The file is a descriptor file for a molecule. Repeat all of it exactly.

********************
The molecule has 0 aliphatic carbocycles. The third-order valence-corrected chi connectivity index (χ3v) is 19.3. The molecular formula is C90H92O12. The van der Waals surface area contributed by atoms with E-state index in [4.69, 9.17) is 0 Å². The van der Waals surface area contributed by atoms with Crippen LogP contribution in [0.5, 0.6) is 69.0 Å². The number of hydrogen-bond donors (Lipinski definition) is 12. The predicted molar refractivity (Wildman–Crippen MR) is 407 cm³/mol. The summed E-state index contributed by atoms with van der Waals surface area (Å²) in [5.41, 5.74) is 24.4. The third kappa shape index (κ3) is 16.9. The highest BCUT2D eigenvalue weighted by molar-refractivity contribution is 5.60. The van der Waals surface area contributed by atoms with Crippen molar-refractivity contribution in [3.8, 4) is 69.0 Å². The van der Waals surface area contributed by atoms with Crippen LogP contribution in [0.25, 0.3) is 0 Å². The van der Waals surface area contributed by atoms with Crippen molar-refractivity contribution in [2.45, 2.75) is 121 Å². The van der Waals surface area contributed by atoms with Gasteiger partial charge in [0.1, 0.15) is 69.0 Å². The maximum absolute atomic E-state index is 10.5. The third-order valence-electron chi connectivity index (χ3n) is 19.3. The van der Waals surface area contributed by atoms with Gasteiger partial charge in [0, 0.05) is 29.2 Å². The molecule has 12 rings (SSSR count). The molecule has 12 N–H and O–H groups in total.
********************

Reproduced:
The molecule has 0 aliphatic carbocycles. The third-order valence-corrected chi connectivity index (χ3v) is 19.3. The molecular formula is C90H92O12. The van der Waals surface area contributed by atoms with E-state index in [4.69, 9.17) is 0 Å². The van der Waals surface area contributed by atoms with Crippen LogP contribution in [0.5, 0.6) is 69.0 Å². The number of hydrogen-bond donors (Lipinski definition) is 12. The predicted molar refractivity (Wildman–Crippen MR) is 407 cm³/mol. The summed E-state index contributed by atoms with van der Waals surface area (Å²) in [5.41, 5.74) is 24.4. The third kappa shape index (κ3) is 16.9. The highest BCUT2D eigenvalue weighted by molar-refractivity contribution is 5.60. The van der Waals surface area contributed by atoms with Crippen molar-refractivity contribution in [3.8, 4) is 69.0 Å². The van der Waals surface area contributed by atoms with Crippen LogP contribution in [0.25, 0.3) is 0 Å². The van der Waals surface area contributed by atoms with Crippen molar-refractivity contribution in [2.45, 2.75) is 121 Å². The van der Waals surface area contributed by atoms with Gasteiger partial charge in [0.1, 0.15) is 69.0 Å². The maximum absolute atomic E-state index is 10.5. The third-order valence-electron chi connectivity index (χ3n) is 19.3. The van der Waals surface area contributed by atoms with Gasteiger partial charge in [0, 0.05) is 29.2 Å². The molecule has 12 rings (SSSR count). The molecule has 12 N–H and O–H groups in total.